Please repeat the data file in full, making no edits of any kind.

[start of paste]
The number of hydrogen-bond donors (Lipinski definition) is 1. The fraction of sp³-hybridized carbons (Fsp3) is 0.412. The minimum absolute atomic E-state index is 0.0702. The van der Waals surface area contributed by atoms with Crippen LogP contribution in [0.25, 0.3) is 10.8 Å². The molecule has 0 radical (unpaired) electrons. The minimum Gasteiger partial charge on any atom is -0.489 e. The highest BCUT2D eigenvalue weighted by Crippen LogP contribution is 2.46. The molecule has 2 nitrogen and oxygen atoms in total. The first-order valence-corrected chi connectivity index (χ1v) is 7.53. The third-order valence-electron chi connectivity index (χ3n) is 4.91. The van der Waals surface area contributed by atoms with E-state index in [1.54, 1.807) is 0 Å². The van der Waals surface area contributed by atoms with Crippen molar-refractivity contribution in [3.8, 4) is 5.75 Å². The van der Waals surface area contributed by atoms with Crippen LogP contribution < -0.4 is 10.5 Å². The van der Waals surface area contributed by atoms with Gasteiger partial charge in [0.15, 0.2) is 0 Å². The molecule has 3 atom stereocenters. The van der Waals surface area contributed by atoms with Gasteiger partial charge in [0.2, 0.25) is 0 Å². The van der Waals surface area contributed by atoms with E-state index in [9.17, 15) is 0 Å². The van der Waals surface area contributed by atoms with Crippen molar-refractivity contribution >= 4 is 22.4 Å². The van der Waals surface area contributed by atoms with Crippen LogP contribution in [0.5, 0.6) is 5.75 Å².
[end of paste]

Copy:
The number of hydrogen-bond donors (Lipinski definition) is 1. The fraction of sp³-hybridized carbons (Fsp3) is 0.412. The minimum absolute atomic E-state index is 0.0702. The van der Waals surface area contributed by atoms with Crippen LogP contribution in [0.25, 0.3) is 10.8 Å². The molecule has 0 radical (unpaired) electrons. The minimum Gasteiger partial charge on any atom is -0.489 e. The highest BCUT2D eigenvalue weighted by Crippen LogP contribution is 2.46. The molecule has 2 nitrogen and oxygen atoms in total. The first-order valence-corrected chi connectivity index (χ1v) is 7.53. The third-order valence-electron chi connectivity index (χ3n) is 4.91. The van der Waals surface area contributed by atoms with E-state index in [1.54, 1.807) is 0 Å². The van der Waals surface area contributed by atoms with Crippen molar-refractivity contribution in [3.8, 4) is 5.75 Å². The van der Waals surface area contributed by atoms with Crippen LogP contribution < -0.4 is 10.5 Å². The van der Waals surface area contributed by atoms with Gasteiger partial charge in [0.15, 0.2) is 0 Å². The molecule has 3 atom stereocenters. The van der Waals surface area contributed by atoms with Gasteiger partial charge in [0.2, 0.25) is 0 Å². The van der Waals surface area contributed by atoms with E-state index in [9.17, 15) is 0 Å². The van der Waals surface area contributed by atoms with Crippen molar-refractivity contribution >= 4 is 22.4 Å². The van der Waals surface area contributed by atoms with Crippen LogP contribution in [0.5, 0.6) is 5.75 Å².